John Quiggin who kindly links to Cold River and Media Dragon has Three predictions for 2015 and Did the Romans (Tiberius) try QE?
In addition, Paul Krugman on Mongols and the herring trade.
Brendan Greeley has the scoop:
Before she won an Academy Award in 2014 for her role in 12 Years a Slave, Lupita Nyong’o starred in two seasons of the TV drama Shuga. Set first in Nairobi and then in Lagos, Shuga features young, attractive people who sleep with each other. It’s wildly popular and shown on broadcast channels that reach 500 million people, mostly in Africa.
“I would say that it’s an African version of Gossip Girl, but with sexual-health messages weaved through,” says Georgia Arnold, executive director of MTV’s Staying Alive Foundation, which produces the show with the twin goals of promoting safer sex and removing the taboo around HIV. Shuga isn’t a commercial project; it’s sponsored by donors including the Bill & Melinda Gates Foundation. Now in its fourth season, the show recently added a new member to its production team: Eliana La Ferrara, a professor at the University of Bocconi in Italy who specializes in a mix of behavioral and development economics. La Ferrara wasn’t hired for her writing talent. MTV and its donors want to apply a more rigorous approach to make sure Shuga’s message actually creates change where it airs.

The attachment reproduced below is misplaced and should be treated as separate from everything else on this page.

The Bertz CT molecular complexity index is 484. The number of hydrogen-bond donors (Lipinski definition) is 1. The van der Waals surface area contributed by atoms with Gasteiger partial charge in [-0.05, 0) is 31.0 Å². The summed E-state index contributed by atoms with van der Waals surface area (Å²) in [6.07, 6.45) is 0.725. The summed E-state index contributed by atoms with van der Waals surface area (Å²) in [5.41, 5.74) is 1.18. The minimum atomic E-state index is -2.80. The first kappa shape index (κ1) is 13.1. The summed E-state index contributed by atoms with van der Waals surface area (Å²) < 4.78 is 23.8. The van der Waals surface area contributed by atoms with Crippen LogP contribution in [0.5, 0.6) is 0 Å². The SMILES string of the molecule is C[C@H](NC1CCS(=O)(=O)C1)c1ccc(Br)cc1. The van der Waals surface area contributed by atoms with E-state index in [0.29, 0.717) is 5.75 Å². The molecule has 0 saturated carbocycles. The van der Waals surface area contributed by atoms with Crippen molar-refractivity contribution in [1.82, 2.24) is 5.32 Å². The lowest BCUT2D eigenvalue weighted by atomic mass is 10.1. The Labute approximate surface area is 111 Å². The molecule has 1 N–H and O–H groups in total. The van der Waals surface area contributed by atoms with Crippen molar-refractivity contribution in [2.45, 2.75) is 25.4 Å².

The students sit in pairs at a computer terminal, and after reading Cullen’s synopsis of a particular argument, they try to map it. The room fills up with whispered suggestions, lines tested and rejected, double negatives made positive. Most of the boxes into which they enter text are red or green. The green ones contain evidence supporting the above premise; the red ones offer arguments against it. No doubt you could achieve a similar effect using brightly colored sticky notes, but it’s much quicker mapping an argument with the help of a software program… which generates the boxes and assigns them colors.
Simon Cullen teaches a freshman seminar called “Philosophical Analysis Using Argument Maps” and has done some highly interesting research about their effectiveness. There’s an article about it here. I asked him to say a bit more about his work with argument mapping, and he kindly sent in the following remarks.
Before we get to that, though, I wanted to draw your attention to an opportunity to join a group led by Michael Hoffman (Georgia Tech), who is applying for a $325,000 NEH Digital Humanities grant “focusing on using web-based argument mapping software to support problem-based learning (PBL) in philosophy argument mapping.” The grant “could pay for course releases or summer salary so that you can find the time that is necessary to participate in workshops,” learn the software, and design a new course (via Nathan Nobis).
An announcement posted at In Socrates Wake explains how to apply.
A bigger and better classical music meta-list (the mega-meta list?).